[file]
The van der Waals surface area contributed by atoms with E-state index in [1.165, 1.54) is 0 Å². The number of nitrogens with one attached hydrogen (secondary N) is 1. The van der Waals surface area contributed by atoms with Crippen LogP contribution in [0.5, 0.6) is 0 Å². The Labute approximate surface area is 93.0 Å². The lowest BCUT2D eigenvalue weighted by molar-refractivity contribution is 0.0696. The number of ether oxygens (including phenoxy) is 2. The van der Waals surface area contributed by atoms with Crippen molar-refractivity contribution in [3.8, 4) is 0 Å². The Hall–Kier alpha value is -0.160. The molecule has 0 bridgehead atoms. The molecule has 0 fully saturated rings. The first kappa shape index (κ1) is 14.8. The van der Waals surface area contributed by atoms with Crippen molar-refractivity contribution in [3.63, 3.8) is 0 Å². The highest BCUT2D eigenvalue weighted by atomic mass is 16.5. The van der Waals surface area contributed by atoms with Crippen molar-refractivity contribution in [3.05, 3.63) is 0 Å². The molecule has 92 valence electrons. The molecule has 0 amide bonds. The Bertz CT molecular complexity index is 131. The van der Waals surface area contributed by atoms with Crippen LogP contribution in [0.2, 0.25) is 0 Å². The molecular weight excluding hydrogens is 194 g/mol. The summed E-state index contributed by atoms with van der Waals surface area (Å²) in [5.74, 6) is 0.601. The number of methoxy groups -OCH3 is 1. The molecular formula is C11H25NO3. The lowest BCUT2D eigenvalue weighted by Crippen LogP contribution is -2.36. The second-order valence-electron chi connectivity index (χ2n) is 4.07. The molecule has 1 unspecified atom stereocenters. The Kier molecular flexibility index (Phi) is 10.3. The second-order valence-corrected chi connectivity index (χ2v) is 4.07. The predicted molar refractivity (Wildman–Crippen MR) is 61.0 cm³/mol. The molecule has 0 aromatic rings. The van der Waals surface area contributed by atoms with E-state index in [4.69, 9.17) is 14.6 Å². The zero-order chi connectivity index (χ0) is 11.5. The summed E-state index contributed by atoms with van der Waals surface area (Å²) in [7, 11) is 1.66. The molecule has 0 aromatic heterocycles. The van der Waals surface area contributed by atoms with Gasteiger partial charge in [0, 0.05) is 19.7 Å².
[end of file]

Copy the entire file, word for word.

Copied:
The van der Waals surface area contributed by atoms with E-state index in [1.165, 1.54) is 0 Å². The number of nitrogens with one attached hydrogen (secondary N) is 1. The van der Waals surface area contributed by atoms with Crippen LogP contribution in [0.5, 0.6) is 0 Å². The Labute approximate surface area is 93.0 Å². The lowest BCUT2D eigenvalue weighted by molar-refractivity contribution is 0.0696. The number of ether oxygens (including phenoxy) is 2. The van der Waals surface area contributed by atoms with Crippen molar-refractivity contribution in [3.8, 4) is 0 Å². The Hall–Kier alpha value is -0.160. The molecule has 0 bridgehead atoms. The molecule has 0 fully saturated rings. The first kappa shape index (κ1) is 14.8. The van der Waals surface area contributed by atoms with Crippen molar-refractivity contribution in [3.63, 3.8) is 0 Å². The highest BCUT2D eigenvalue weighted by atomic mass is 16.5. The van der Waals surface area contributed by atoms with Crippen molar-refractivity contribution in [3.05, 3.63) is 0 Å². The molecule has 92 valence electrons. The molecule has 0 amide bonds. The Bertz CT molecular complexity index is 131. The van der Waals surface area contributed by atoms with Crippen LogP contribution in [0.2, 0.25) is 0 Å². The molecular weight excluding hydrogens is 194 g/mol. The summed E-state index contributed by atoms with van der Waals surface area (Å²) in [5.74, 6) is 0.601. The number of methoxy groups -OCH3 is 1. The molecular formula is C11H25NO3. The lowest BCUT2D eigenvalue weighted by Crippen LogP contribution is -2.36. The second-order valence-electron chi connectivity index (χ2n) is 4.07. The molecule has 1 unspecified atom stereocenters. The Kier molecular flexibility index (Phi) is 10.3. The second-order valence-corrected chi connectivity index (χ2v) is 4.07. The predicted molar refractivity (Wildman–Crippen MR) is 61.0 cm³/mol. The molecule has 0 aromatic rings. The van der Waals surface area contributed by atoms with E-state index in [4.69, 9.17) is 14.6 Å². The zero-order chi connectivity index (χ0) is 11.5. The summed E-state index contributed by atoms with van der Waals surface area (Å²) in [7, 11) is 1.66. The molecule has 0 aromatic heterocycles. The van der Waals surface area contributed by atoms with Gasteiger partial charge in [0, 0.05) is 19.7 Å².